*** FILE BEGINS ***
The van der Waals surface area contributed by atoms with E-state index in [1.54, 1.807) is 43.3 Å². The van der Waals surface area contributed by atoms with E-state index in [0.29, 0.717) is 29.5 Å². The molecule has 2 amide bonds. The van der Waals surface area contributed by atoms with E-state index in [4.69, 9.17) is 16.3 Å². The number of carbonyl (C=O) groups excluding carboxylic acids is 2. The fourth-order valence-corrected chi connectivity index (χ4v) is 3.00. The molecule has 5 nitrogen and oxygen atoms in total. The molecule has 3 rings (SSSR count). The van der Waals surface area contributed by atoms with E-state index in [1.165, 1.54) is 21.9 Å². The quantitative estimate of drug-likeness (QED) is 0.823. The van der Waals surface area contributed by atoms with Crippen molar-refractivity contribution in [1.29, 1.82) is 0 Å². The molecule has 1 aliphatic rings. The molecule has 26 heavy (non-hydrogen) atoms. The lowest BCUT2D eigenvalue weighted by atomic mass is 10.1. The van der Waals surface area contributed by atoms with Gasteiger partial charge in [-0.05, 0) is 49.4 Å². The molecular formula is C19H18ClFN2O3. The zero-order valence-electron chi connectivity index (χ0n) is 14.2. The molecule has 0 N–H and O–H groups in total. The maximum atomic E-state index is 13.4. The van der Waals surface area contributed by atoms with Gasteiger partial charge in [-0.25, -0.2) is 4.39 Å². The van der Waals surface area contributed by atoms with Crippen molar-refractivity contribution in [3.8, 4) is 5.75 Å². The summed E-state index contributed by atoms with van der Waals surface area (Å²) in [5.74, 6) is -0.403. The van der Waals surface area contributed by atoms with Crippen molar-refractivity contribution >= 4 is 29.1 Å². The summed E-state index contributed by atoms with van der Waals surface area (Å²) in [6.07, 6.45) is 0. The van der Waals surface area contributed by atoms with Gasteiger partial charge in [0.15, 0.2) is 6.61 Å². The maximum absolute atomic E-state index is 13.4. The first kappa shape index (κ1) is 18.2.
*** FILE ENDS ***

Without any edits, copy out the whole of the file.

The van der Waals surface area contributed by atoms with E-state index in [1.54, 1.807) is 43.3 Å². The van der Waals surface area contributed by atoms with E-state index in [0.29, 0.717) is 29.5 Å². The molecule has 2 amide bonds. The van der Waals surface area contributed by atoms with E-state index in [4.69, 9.17) is 16.3 Å². The number of carbonyl (C=O) groups excluding carboxylic acids is 2. The fourth-order valence-corrected chi connectivity index (χ4v) is 3.00. The molecule has 5 nitrogen and oxygen atoms in total. The molecule has 3 rings (SSSR count). The van der Waals surface area contributed by atoms with E-state index in [1.165, 1.54) is 21.9 Å². The quantitative estimate of drug-likeness (QED) is 0.823. The van der Waals surface area contributed by atoms with Crippen molar-refractivity contribution in [1.29, 1.82) is 0 Å². The molecule has 1 aliphatic rings. The molecule has 26 heavy (non-hydrogen) atoms. The lowest BCUT2D eigenvalue weighted by atomic mass is 10.1. The van der Waals surface area contributed by atoms with Gasteiger partial charge in [-0.05, 0) is 49.4 Å². The molecular formula is C19H18ClFN2O3. The zero-order valence-electron chi connectivity index (χ0n) is 14.2. The molecule has 0 N–H and O–H groups in total. The maximum atomic E-state index is 13.4. The van der Waals surface area contributed by atoms with Gasteiger partial charge in [-0.25, -0.2) is 4.39 Å². The van der Waals surface area contributed by atoms with Crippen molar-refractivity contribution in [3.8, 4) is 5.75 Å². The summed E-state index contributed by atoms with van der Waals surface area (Å²) in [5.74, 6) is -0.403. The van der Waals surface area contributed by atoms with Crippen molar-refractivity contribution >= 4 is 29.1 Å². The summed E-state index contributed by atoms with van der Waals surface area (Å²) in [6.07, 6.45) is 0. The van der Waals surface area contributed by atoms with Gasteiger partial charge in [0.15, 0.2) is 6.61 Å². The maximum absolute atomic E-state index is 13.4. The first kappa shape index (κ1) is 18.2.